Amelia Boynton Robinson, civil rights activist and leader in the 1965 Bloody Sunday march who endured a brutal beating that day in Selma, died on Wednesday at the age of 104.
Fifty years ago, Post Publisher Paul Cobb went South to join the fight for voter registration and engage in Civil Rights activity, taking a stand on the Edmund Pettus Bridge in Selma.
By Ryan Reilly and Samantha Lachman, Huffington Post A federal appeals court on Wednesday found that Texas’ strict voter identification law violated Section 2 of the Voting Rights Act, in a victory for [...]
By: Peniel E. Joseph, The Root The national commemoration of the 50th anniversary of the Voting Rights Act takes place against the backdrop of a devastating full-scale assault on the civil rights movement’s signature [...]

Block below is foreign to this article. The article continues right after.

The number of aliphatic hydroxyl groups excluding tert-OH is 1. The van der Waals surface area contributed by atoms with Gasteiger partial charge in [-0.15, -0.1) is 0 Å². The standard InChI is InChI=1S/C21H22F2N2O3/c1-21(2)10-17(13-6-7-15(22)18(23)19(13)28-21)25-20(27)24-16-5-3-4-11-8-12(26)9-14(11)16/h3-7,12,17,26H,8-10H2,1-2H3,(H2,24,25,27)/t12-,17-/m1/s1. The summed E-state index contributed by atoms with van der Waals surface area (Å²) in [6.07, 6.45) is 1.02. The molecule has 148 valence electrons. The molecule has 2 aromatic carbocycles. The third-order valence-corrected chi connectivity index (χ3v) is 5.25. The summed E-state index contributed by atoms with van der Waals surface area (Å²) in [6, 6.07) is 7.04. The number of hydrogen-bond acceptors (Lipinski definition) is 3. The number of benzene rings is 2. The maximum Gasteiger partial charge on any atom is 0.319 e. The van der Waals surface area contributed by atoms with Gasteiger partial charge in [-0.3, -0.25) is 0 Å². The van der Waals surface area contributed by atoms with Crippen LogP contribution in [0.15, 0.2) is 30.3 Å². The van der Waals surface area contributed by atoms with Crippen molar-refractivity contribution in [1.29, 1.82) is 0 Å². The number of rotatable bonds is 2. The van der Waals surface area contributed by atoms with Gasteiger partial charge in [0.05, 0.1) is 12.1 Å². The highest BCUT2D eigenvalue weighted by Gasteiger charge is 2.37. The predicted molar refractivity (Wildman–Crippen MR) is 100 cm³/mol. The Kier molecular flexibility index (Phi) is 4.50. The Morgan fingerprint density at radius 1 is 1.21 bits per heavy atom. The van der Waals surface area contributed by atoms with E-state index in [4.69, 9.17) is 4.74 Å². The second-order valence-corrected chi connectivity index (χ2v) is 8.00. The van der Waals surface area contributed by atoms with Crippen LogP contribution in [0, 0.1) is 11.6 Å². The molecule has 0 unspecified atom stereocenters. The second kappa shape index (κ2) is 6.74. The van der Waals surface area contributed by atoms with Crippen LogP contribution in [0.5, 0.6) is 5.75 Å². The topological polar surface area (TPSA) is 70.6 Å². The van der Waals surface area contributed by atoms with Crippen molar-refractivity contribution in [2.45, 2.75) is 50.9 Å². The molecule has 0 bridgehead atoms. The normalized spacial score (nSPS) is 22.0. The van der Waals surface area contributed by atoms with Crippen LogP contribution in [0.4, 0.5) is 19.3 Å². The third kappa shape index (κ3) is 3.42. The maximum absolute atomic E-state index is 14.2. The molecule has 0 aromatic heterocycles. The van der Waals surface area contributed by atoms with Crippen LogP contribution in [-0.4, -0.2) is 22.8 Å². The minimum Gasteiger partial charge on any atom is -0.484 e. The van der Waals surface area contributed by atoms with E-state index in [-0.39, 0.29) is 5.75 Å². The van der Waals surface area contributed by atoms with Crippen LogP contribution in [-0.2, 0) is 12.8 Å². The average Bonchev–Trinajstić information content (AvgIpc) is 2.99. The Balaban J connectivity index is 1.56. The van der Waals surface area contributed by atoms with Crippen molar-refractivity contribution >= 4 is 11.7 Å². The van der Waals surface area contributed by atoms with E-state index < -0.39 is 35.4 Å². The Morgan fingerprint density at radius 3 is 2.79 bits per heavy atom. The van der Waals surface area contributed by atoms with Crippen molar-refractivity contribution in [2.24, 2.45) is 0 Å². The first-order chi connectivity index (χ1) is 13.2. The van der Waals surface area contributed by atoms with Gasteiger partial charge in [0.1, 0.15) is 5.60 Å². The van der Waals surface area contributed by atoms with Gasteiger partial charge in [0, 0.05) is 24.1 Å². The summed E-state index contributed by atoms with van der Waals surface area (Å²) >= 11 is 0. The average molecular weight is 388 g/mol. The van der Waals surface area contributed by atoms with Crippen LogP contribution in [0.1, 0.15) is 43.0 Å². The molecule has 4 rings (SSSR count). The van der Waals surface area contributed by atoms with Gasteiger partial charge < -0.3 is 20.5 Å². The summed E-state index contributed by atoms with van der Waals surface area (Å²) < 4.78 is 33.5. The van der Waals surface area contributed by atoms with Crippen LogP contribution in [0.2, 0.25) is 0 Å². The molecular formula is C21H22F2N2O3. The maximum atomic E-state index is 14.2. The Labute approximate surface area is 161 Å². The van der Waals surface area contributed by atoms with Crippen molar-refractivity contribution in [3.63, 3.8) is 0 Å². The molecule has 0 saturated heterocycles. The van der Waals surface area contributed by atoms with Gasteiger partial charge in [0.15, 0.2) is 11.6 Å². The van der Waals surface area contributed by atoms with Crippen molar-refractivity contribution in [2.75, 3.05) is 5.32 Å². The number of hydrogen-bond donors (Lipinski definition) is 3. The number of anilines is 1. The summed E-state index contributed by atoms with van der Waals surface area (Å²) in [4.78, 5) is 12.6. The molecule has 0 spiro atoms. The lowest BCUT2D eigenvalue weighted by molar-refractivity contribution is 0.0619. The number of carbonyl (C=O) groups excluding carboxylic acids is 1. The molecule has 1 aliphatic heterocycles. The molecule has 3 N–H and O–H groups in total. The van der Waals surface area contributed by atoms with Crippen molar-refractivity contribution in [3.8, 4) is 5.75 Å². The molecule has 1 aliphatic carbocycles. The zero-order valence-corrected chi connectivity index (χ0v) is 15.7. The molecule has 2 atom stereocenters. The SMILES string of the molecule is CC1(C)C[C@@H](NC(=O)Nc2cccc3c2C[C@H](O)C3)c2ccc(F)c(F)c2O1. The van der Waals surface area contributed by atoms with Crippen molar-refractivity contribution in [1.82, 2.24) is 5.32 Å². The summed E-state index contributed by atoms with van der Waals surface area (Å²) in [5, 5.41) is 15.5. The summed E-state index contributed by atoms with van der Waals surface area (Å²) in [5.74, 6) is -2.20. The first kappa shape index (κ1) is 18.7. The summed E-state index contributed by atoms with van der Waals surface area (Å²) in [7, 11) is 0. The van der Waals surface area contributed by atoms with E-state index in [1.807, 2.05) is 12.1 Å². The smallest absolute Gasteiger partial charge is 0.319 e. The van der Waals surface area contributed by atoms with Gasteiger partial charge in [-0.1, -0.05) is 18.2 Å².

By Breanna Edwards and Tulio Ospina Courtesy of The Root It’s been a little over two weeks since Sandra Bland was discovered dead in her Texas jail cell from what authorities say [...]
By NBC News and Post Staff President Barack Obama spoke proudly of his Kenyan heritage before a raucous and affectionate crowd in Nairobi. “I am proud to be the first American president to [...]
President Barack Obama visited the El Reno Federal Correctional Institution in El Reno, Oklahoma on Thursday, July 16, becoming the first sitting president to visit a federal prison.
Ryan J. Reilly, The Huffington Post The criminal justice system is “particularly skewed by race and by wealth,” President Barack Obama said on Tuesday in a speech at the NAACP Annual Convention in Philadelphia, [...]
On Friday, the Confederate battle flag came down on the South Carolina Statehouse grounds. This symbolic, long overdue gesture has significant meaning. The flag celebrated the sedition, slavery and secession of the Civil War.
Arguments began this week in federal court in Winston-Salem, North Carolina in N.C. NAACP v. McCrory, a lawsuit challenging the constitutionality of the most restrictive voting law in the nation.